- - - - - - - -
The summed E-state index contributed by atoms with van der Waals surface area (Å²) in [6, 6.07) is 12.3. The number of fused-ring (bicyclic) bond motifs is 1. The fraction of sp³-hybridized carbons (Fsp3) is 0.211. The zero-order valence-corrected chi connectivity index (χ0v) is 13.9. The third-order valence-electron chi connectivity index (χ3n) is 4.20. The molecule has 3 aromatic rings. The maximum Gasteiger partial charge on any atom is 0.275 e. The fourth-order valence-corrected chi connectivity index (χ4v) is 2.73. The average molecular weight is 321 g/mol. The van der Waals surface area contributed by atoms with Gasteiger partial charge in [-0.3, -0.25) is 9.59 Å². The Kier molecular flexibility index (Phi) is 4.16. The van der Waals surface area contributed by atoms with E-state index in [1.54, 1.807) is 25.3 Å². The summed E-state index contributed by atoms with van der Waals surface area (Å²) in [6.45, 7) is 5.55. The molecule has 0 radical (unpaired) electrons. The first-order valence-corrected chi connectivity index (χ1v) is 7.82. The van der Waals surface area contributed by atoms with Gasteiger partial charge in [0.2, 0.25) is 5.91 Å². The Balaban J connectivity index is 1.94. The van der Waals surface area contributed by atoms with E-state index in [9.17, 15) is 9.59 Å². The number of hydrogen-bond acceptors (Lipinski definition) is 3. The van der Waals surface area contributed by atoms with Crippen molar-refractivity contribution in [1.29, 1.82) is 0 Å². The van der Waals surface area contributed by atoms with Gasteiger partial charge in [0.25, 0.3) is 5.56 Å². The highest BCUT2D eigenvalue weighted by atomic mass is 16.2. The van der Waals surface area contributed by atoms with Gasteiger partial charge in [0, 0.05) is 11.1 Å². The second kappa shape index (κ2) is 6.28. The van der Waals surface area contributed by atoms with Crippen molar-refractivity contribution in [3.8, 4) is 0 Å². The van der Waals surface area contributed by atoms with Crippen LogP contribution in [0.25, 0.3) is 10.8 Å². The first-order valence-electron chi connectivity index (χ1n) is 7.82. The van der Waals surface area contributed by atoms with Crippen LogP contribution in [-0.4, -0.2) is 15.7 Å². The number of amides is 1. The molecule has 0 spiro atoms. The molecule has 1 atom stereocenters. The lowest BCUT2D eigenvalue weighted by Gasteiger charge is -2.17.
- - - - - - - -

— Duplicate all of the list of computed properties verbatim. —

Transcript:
The summed E-state index contributed by atoms with van der Waals surface area (Å²) in [6, 6.07) is 12.3. The number of fused-ring (bicyclic) bond motifs is 1. The fraction of sp³-hybridized carbons (Fsp3) is 0.211. The zero-order valence-corrected chi connectivity index (χ0v) is 13.9. The third-order valence-electron chi connectivity index (χ3n) is 4.20. The molecule has 3 aromatic rings. The maximum Gasteiger partial charge on any atom is 0.275 e. The fourth-order valence-corrected chi connectivity index (χ4v) is 2.73. The average molecular weight is 321 g/mol. The van der Waals surface area contributed by atoms with Gasteiger partial charge in [-0.3, -0.25) is 9.59 Å². The Kier molecular flexibility index (Phi) is 4.16. The van der Waals surface area contributed by atoms with E-state index in [1.54, 1.807) is 25.3 Å². The summed E-state index contributed by atoms with van der Waals surface area (Å²) in [6.45, 7) is 5.55. The molecule has 0 radical (unpaired) electrons. The first-order valence-corrected chi connectivity index (χ1v) is 7.82. The van der Waals surface area contributed by atoms with Gasteiger partial charge in [0.2, 0.25) is 5.91 Å². The Balaban J connectivity index is 1.94. The van der Waals surface area contributed by atoms with E-state index in [9.17, 15) is 9.59 Å². The number of hydrogen-bond acceptors (Lipinski definition) is 3. The van der Waals surface area contributed by atoms with Crippen molar-refractivity contribution in [1.29, 1.82) is 0 Å². The van der Waals surface area contributed by atoms with Gasteiger partial charge in [0.25, 0.3) is 5.56 Å². The highest BCUT2D eigenvalue weighted by atomic mass is 16.2. The van der Waals surface area contributed by atoms with Gasteiger partial charge in [0, 0.05) is 11.1 Å². The second kappa shape index (κ2) is 6.28. The van der Waals surface area contributed by atoms with Crippen molar-refractivity contribution in [3.8, 4) is 0 Å². The van der Waals surface area contributed by atoms with Crippen LogP contribution in [0.25, 0.3) is 10.8 Å². The first-order valence-electron chi connectivity index (χ1n) is 7.82. The van der Waals surface area contributed by atoms with Crippen LogP contribution in [-0.4, -0.2) is 15.7 Å². The number of amides is 1. The molecule has 0 spiro atoms. The molecule has 1 atom stereocenters. The lowest BCUT2D eigenvalue weighted by Gasteiger charge is -2.17.